Every parent we have worked with (especially parents of our littlest swimmers) have a constant ongoing struggle: I want my child to have fun in the water, but I really want them to be safe. So what’s the trade off?
Right off the bat, we want to be clear, infants and children ages 6 months – 4 years rarely start out enjoying safety lessons. At this age, there are a whole range of factors that result in an initial negative reaction including:
- Dislike of water in their ears or eyes
- Wanting to move around and play, holding still on their back does NOT sound as fun
- Drinking the water (we spend a lot of time working on holding their breath and blowing bubbles but some kids tend to swallow water and it can upset their stomach)
- Developmental milestones – A few examples include:
- Separation Anxiety – “Babies can become anxious and fearful when a parent leaves their sight. Separation anxiety is usually at its peak between 10 and 18 months. It typically ends by the time a child is 3 years old.” –Standford Children’s Health
- Independence – From the ages of 2-4, kids are learning a lot about what they are able to do independently. They may want to be in control of the lesson and get nervous when they realize they don’t have the skills to handle the water just yet.
- Fear – between the ages of 3-5 children begin to learn that they can get very hurt. Whether they have experienced it, or been taught, they start to understand that water is dangerous and this can lead to a fear of lessons.
- Confusion. If water, up until this point has ONLY been “playtime,” your child may be confused about why we are working with them on blowing bubbles, going under the water, and floating. Our lessons will not always be fun because we want them to have these life-saving skills even when they are nervous.
The most important thing to remember is that, just because they don’t enjoy lessons at first does NOT mean they will hate water forever. In fact, you are giving your child a chance to have real confidence in the water. Teaching your child to love the water without teaching them safety skills puts your child at risk every time you are near a pool or body of water. While their are many layers of prevention when it comes to drowning, giving your child a complete understanding of what it means to be safe in the water, and the skills to handle unexpected water encounters, can save their life.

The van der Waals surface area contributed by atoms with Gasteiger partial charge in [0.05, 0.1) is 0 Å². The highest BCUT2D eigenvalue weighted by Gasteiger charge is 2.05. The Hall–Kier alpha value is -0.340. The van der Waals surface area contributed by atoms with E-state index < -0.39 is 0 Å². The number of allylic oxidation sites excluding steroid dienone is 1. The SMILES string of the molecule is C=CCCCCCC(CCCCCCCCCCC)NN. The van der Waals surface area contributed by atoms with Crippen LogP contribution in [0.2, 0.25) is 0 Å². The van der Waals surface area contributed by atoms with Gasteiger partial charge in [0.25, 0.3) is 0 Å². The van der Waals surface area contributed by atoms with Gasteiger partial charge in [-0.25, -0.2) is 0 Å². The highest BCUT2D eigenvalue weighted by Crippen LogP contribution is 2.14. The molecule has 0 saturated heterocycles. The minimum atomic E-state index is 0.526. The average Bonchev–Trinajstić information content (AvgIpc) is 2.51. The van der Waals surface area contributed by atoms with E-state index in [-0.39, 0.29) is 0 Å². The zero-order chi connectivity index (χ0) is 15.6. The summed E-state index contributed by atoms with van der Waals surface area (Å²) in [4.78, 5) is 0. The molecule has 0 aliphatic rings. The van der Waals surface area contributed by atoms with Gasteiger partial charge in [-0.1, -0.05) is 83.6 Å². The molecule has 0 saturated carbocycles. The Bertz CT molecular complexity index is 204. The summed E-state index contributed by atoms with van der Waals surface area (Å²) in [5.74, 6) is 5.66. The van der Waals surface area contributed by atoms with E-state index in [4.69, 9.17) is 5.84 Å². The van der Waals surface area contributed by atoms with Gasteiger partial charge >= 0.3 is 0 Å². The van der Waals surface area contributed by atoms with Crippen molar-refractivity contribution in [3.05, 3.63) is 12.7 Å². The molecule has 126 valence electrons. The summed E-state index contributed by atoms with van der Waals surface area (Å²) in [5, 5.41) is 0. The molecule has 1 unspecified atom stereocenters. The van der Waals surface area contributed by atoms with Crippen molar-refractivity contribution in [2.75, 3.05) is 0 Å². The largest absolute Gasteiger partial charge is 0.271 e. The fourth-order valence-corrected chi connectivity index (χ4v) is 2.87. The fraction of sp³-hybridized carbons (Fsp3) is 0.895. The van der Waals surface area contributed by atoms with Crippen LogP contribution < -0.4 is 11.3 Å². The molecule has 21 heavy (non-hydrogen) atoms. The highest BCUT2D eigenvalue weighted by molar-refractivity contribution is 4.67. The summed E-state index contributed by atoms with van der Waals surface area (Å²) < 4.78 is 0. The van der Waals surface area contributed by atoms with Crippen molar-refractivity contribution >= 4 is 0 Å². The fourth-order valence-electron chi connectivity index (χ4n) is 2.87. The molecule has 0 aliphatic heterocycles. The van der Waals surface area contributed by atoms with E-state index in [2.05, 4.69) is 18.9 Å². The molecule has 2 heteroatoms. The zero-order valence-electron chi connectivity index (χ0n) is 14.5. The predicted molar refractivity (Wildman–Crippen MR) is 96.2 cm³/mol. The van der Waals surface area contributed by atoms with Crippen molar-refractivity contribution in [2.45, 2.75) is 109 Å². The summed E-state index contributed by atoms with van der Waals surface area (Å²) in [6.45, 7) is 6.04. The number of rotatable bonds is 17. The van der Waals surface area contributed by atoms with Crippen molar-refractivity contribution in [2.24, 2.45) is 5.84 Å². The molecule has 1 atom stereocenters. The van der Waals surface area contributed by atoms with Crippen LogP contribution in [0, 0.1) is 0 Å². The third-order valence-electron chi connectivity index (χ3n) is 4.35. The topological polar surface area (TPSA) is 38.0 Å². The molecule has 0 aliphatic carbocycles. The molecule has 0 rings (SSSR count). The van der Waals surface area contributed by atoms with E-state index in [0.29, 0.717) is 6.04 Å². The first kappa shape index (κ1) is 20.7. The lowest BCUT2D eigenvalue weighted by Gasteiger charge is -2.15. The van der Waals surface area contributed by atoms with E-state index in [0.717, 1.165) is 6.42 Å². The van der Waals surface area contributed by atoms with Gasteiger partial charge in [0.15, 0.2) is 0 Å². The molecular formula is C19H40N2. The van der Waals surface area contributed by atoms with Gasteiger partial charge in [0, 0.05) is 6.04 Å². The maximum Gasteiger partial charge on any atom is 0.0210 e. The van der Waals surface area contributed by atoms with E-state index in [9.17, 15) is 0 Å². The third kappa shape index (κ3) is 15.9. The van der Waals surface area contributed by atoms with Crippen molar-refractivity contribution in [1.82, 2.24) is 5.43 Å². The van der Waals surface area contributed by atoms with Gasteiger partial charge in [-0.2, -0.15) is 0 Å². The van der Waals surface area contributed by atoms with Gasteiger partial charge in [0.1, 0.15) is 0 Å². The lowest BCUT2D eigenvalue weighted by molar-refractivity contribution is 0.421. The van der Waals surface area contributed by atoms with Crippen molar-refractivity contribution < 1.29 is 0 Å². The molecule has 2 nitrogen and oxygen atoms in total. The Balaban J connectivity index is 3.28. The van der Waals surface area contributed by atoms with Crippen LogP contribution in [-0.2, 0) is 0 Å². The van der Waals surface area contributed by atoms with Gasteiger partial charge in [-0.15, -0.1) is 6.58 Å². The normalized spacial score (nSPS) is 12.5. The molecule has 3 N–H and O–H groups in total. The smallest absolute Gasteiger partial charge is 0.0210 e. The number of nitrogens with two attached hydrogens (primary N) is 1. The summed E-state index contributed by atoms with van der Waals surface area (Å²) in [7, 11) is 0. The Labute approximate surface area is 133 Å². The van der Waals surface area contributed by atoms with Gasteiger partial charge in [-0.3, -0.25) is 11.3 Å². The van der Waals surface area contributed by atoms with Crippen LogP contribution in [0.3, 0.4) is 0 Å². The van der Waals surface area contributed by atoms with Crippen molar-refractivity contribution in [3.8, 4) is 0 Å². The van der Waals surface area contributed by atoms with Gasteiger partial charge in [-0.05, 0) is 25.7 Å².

The AAP reported, “The U.S. Consumer Product Safety Commission (CPSC) studied drownings among children age 4 and under…It found that nearly 70% of the children were not expected to be at or in the pool, yet they were found in the water.”HTTPS://WWW.HEALTHYCHILDREN.ORG/ENGLISH/SAFETY-PREVENTION/AT-PLAY/PAGES/POOL-DANGERS-DROWNING-PREVENTION-WHEN-NOT-SWIMMING-TIME.ASPX
Once your child is safe, and we are confident that they could replicate the skills if necessary, we can move on to fun! Starting the very first lesson, we make sure to end every 20 minute lesson with rings, toys, and snuggles so that we can help your child start connecting their skills with play. As their confidence grows, and we get to know them a little better, we start combining their favorite games with the routine of lessons. Starting at about 3 years old, we will begin moving them on to strokes and diving to help them continue to see progress and feel successful in their swimming lessons.
We know that fun is important but at Mountain Wave Swimming, your child’s safety will always come first. Allowing them to cry and experience the difficulty of learning new skills will not hurt them and maybe one of the best investments you can make into their safety.
**If, at any time, you have a question about any method your instructor is using, discuss it first with that instructor. If your concern is still not resolved, you can email us directly and we can make sure the lesson plan being used is the best fit for your child.